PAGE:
Effects of a Parent Mediated Intervention on Positive Social Behavior of Toddlers with Autism: A Randomized Controlled Trial

Poster Presentation
Friday, May 11, 2018: 11:30 AM-1:30 PM
Hall Grote Zaal (de Doelen ICC Rotterdam)
K. Baggett1, B. Barger2, H. Schertz3 and S. Odom4, (1)Mark Chaffin Center for Healthy Development, School of Public Health, Georgia State University, Atlanta, GA, (2)Georgia State University, Atlanta, GA, (3)Indiana University, Bloomington, IN, (4)Frank Porter Graham Child Development Institute, University of North Carolina at Chapel Hill, Chapel Hill, NC
Background: The purpose of this presentation is to report the results of a randomized controlled trial in which we examined the effects of a parent mediated intervention on the social behavior of toddlers with autism spectrum disorder (ASD). The Joint Attention Mediated Learning (JAML) program is a parent-mediated, relationship-based, developmentally oriented intervention focused primarily on supporting joint attention learning. While prior research has demonstrated large effects of the JAML intervention on the important targeted outcome of child joint attention, no published studies have examined potential effects of the JAML program on child social behavior, in general, or on parent positive support behaviors as potential mediators of child change.

Objectives: Research objectives include (a) examination of JAML effects on toddler positive social behavior directed toward their parents and (b) exploratory examination of the effects of JAML on parent positive support behavior and its relationship to child positive social behavior.

Methods: Twenty-three toddlers with Autism Spectrum Disorder, age 15 to 30 months, and their parents in Colorado, Kansas, Missouri, and Indiana were randomized to the JAML intervention group or a control group. Eligibility screening with the Autism Diagnostic Observation Schedule (ADOS-2) was conducted to establish ASD for inclusion. Parent-child free-play interactions at home were video recorded at pre- and post-assessment. Trained observers, naïve to group assignment and time point, completed the Indicator of Parent-Child Interaction (IPCI-2) based on direct observation of parent-child interaction videos. Mean interobserver agreement for child and parent behaviors was .86 and .85 (R= .74-.98 and .76-.96), respectively.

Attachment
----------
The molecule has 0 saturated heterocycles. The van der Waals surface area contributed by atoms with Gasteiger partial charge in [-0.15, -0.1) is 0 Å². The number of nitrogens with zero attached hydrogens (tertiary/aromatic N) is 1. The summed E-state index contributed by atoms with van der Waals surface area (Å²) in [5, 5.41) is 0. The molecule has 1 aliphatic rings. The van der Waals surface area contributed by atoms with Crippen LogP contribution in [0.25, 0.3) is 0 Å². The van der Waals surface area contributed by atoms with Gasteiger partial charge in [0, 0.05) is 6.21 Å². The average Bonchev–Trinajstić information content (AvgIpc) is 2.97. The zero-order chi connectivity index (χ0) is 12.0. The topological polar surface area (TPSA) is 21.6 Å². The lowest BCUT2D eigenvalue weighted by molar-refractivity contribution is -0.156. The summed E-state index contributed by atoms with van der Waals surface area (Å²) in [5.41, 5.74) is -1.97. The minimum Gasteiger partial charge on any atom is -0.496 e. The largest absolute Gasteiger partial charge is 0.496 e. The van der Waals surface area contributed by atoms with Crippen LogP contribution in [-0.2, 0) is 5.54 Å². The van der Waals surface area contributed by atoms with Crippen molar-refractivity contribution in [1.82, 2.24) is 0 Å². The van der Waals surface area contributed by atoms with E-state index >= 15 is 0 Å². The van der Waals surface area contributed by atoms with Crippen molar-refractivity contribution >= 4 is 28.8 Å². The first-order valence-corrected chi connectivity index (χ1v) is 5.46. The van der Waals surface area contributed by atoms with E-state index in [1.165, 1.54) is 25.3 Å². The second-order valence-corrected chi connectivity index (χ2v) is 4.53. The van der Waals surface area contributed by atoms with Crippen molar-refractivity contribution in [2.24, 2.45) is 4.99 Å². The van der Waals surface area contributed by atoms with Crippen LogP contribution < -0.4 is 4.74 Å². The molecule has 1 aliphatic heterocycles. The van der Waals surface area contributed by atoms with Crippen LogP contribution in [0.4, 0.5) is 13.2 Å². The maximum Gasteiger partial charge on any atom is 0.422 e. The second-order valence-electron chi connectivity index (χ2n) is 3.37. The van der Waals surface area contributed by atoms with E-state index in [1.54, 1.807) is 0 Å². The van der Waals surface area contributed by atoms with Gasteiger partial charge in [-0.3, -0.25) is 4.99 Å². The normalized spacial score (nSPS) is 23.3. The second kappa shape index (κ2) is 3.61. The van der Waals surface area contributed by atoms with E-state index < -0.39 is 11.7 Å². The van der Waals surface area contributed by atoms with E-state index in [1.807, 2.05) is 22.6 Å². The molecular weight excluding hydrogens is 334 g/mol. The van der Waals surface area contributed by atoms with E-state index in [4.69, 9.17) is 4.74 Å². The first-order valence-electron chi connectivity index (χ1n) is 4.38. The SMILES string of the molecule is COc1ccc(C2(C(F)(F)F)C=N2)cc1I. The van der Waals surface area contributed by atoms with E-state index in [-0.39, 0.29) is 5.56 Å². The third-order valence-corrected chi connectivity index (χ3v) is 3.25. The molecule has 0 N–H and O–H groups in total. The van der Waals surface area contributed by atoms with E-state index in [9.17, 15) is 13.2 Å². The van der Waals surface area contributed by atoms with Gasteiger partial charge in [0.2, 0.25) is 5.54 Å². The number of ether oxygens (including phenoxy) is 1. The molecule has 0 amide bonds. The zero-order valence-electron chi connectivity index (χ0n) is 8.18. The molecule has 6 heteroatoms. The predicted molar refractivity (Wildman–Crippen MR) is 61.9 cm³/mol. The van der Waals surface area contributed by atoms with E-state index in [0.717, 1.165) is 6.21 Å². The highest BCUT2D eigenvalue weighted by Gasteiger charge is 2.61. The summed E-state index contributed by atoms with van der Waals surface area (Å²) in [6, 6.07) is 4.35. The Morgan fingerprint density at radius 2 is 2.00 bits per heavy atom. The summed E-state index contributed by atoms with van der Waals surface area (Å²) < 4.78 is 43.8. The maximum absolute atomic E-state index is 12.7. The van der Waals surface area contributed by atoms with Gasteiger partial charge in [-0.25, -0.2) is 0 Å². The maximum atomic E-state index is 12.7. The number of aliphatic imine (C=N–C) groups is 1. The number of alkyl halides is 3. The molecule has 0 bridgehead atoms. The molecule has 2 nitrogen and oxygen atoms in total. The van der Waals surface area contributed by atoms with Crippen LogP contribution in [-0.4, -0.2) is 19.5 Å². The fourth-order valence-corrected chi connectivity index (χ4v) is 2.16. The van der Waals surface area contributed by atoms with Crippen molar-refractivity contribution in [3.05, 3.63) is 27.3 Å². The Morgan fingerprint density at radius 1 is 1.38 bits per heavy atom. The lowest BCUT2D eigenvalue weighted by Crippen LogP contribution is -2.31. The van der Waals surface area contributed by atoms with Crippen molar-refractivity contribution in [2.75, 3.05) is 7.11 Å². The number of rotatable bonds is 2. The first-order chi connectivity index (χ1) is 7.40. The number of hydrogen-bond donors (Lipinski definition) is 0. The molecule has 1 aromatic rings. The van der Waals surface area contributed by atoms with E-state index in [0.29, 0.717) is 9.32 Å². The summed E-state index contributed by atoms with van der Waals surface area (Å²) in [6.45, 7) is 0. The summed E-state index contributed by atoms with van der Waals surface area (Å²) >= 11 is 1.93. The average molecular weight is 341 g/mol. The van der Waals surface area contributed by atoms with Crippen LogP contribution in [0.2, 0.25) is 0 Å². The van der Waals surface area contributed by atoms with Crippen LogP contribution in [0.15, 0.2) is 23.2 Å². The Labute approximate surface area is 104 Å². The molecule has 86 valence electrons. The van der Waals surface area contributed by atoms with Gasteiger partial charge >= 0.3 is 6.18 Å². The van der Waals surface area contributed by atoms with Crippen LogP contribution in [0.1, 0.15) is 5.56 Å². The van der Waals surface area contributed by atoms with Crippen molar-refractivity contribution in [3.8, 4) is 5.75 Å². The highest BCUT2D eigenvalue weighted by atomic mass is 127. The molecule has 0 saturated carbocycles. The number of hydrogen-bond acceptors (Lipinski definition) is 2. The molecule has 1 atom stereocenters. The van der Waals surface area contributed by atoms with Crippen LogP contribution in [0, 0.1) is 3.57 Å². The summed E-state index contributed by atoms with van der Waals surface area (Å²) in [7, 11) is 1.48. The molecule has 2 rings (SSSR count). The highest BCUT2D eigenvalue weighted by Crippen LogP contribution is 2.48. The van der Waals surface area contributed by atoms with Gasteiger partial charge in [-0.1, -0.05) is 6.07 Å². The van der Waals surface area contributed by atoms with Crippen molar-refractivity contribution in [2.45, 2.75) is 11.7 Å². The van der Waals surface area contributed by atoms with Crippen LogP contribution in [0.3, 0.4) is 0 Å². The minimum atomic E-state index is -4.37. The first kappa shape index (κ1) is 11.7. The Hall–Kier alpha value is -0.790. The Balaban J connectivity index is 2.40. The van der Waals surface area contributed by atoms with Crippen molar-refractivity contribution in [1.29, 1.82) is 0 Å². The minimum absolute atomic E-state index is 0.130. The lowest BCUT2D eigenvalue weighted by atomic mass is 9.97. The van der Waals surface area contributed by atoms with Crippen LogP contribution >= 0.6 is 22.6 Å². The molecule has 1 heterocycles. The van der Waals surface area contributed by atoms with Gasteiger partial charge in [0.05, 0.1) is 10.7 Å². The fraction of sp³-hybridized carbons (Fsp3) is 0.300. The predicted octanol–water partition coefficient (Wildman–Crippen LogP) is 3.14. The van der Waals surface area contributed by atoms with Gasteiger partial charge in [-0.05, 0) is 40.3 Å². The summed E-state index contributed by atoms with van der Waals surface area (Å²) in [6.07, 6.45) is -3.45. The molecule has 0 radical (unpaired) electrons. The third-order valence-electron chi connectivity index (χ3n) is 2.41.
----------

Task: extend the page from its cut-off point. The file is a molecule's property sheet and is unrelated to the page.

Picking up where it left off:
Results: While there were no significant differences in observed child behaviors or parent positive support behaviors between the intervention and control group at pre-assessment, toddlers in the intervention group, in contrast to the control group, demonstrated significant pre-post gains in positive social behavior toward their parents (t(10) = -4.05, p < .01) and follow through behavior (t(10) = -2.50, p < .05) with large to medium effects (d=1.29, d=.72, respectively). Exploratory analysis revealed a medium effect (d=.58) on parent following child’s lead from pre- to post-assessment for parents in the JAML intervention group as compared to parents in the control group. Parent following child’s lead was positively correlated with child positive social behavior (r=.38) and child follow through (r=.60), p<.05.

Conclusions: These pilot and exploratory results build on prior published work and provide preliminary evidence of JAML effects beyond the primary targeted child outcome of joint attention. Specifically, effects extended more generally to parent-child interaction, including positive toddler social and engagement behavior toward their parents. The finding of medium effects of the JAML intervention on parent positive support behavior, in particular, following child’s lead, which was significantly correlated with child positive engagement behavior, points to the need for conducting sufficiently powered controlled trials to determine JAML effects on parent positive support behaviors and their potentially mediating effects on child positive social behavior.